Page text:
If you’ve ever experienced a great session in a soaking tub, in your own bathroom, you already know the key to the experience. Simply put, it’s finding the right water temperature.

This is obvious when you nail the water temperature, but even more glaring when it goes wrong. No one wants a tepid tub when they’re looking for a long, hot soak, and many people are unaware that the materials from which the tub is made have a lot to do with that.

It’s a topic that’s well worth reviewing, so let’s take a look at some of the most common tub materials and see which ones do the best job with heat retention.

The Water Temp Factor: Choosing the Best Heated Bathtub Material to Retain Heat

As soon as you start searching for the best material to keep the water temperature warm in your bathtub, you’ll quickly notice a trend. Specifically, natural materials tend to do it best.

Warm Water Tub Types for Your Ideal Bathtub

Here are some of the ones that do the best job of retaining heat:

  • Cast iron and enameled cast iron. While the heat retention capabilities of cast iron may be news to newer shoppers, fans of these tubs are well aware of its insulating properties.
    The timeless, elegant period look of a cast iron bathtub is a huge part of the appeal, but don’t sleep on the heat retention with cast iron tubs. It’s superb, and a big part of the reason that these tubs have developed a devoted and almost cultish group of followers.
  • Stone and stone resin. Stone bathtubs can be a bit on the pricey side, but there are several good reasons that many buyers don’t mind paying extra to get them. Stone tubs basically scream “luxury bathing experience,” and when it comes to heat retention they’re commonly considered the next best option after cast iron tubs.
  • Wood. Wood tubs are rare in today’s market, and they’re definitely harder to maintain. But they will keep you warm if you’re a fan and you don’t mind going the extra mile to find them.
  • Acrylics. Some luxury tub buyers turn up their noses at acrylics, but if you’re on a tight budget they’re a great option.
    They’re cheaper than cast iron, stone bathtubs and wood, plus they last a long time. They also do a solid job of resisting scratches, and you can even get them coated with materials that will help with heat retention.

What Are the Best Ways to Keep Water Warm in a Soaking Tub or a Freestanding Tub?

Choosing the right bathtub material is a great first step when it comes to keeping the water warm, but there are other things you can do to ensure a comfortable temperature experience as well.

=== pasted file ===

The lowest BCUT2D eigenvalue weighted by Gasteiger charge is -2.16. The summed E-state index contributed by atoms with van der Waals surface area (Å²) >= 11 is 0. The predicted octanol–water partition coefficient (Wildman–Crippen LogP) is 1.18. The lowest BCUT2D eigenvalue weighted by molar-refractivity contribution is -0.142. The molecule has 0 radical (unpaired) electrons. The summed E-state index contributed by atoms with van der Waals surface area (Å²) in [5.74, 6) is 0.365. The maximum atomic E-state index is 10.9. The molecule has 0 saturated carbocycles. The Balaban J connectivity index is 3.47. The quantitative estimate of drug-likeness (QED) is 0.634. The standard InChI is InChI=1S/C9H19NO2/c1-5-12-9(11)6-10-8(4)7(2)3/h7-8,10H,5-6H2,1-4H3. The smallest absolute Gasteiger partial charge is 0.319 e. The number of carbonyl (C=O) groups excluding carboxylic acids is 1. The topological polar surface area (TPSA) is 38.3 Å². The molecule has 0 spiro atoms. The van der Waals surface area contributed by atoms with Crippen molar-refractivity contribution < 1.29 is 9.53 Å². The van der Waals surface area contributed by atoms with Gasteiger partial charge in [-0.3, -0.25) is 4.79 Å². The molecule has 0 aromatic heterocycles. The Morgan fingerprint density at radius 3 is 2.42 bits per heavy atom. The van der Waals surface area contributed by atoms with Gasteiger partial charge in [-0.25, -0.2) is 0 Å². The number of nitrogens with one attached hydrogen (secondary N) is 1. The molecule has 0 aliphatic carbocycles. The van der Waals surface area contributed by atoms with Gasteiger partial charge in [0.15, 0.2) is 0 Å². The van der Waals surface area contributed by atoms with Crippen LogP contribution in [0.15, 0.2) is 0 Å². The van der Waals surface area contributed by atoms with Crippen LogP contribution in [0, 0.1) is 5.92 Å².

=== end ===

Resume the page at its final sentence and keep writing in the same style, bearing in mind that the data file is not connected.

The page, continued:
Some tubs offer precision temperature selection to help you get exactly the level of heat you need, while many high-end tubs come with heaters and heating systems that allow you to maintain that initial perfect temperature that’s so comfortable and relaxing.

These heaters give you the level of control you need, which is important if you’re one of those people who likes an especially long soaking experience.

You can even get them with timers, but if you’re in the tub for the duration and you don’t want to be on the clock, you can either get a heating system without a timer or just mute the clock and ignore it completely.

Do Soaking Tubs Come with Heaters?

Companies that manufacture soaking tubs are well aware of how essential it is to maintain the perfect water temperature. As a result, the best ones make their tubs with a heating system, and some offer yet another option.

Surface heaters will actually warm the surface of the water, which is a somewhat different experience. It’s not for everyone, but many people who try it fall in love with it, so you should at least consider getting this kind of heating if it’s in your budget.

If you’re looking for the ultimate water heating option, you can even get a soaking tub with a heater that also uses jets. Jacuzzi is one of the companies that gives you this choice—they call heir tubs the Heated Soaking TUB COLLECTION, and it comes with two mini-jets that circulate warm water for as long as you’re in the tub to give you yet another variety on the relaxation experience.

Heated Soaking Tubs vs a Heated Bathtub

Now that you know a little bit about the heating options when it comes to heated soaking tubs, let’s compare them to heated bathtubs.

  • Heated soaking tubs. One of the biggest advantages of a heated soaking tub is the depth of the tub, which can be 19 inches or more. The extra depth gives you a more immersive experience that covers your shoulders and neck, which is where many people hold tension and experience pain or discomfort.
    The natural materials that these tubs are made of helps create a more luxurious experience as well. Whether your heated soaking tub is made of stone, wood or cast iron, the materials themselves will become part of the relaxation process.
  • Some people consider heated tubs more practical, and you can often get them with jets that create a massage experience. They also come with options like lights and sound systems, which enhances the overall bathing experience. They’re more traditional and less expensive, so if budget is an issue you may want to put them on your shopping list.

Shop for a Heated Bathtub at Hydro Massage Product Center and Get Perfect Water Temperature

At Hydro Massage, we’ve helped hundreds of customers choose the perfect bathtub for their needs. That includes soaking tubs, freestanding tubs and tubs with jets, and we can help you get the perfect water temperature if that’s a priority in your bathing experience.      

To find out more, call us at (303) 356-7427, and you can also visit us at hydromassageproducts.com, where you can do a live chat to talk luxury and the specifics of how a deep soaking tub can help get you there. We also have some great videos and blog posts that will fill you in on the benefits of hydrotherapy and give you all the necessary information you need.

Also Read: Hydro Massage Products, America’s Best Jetted Tubs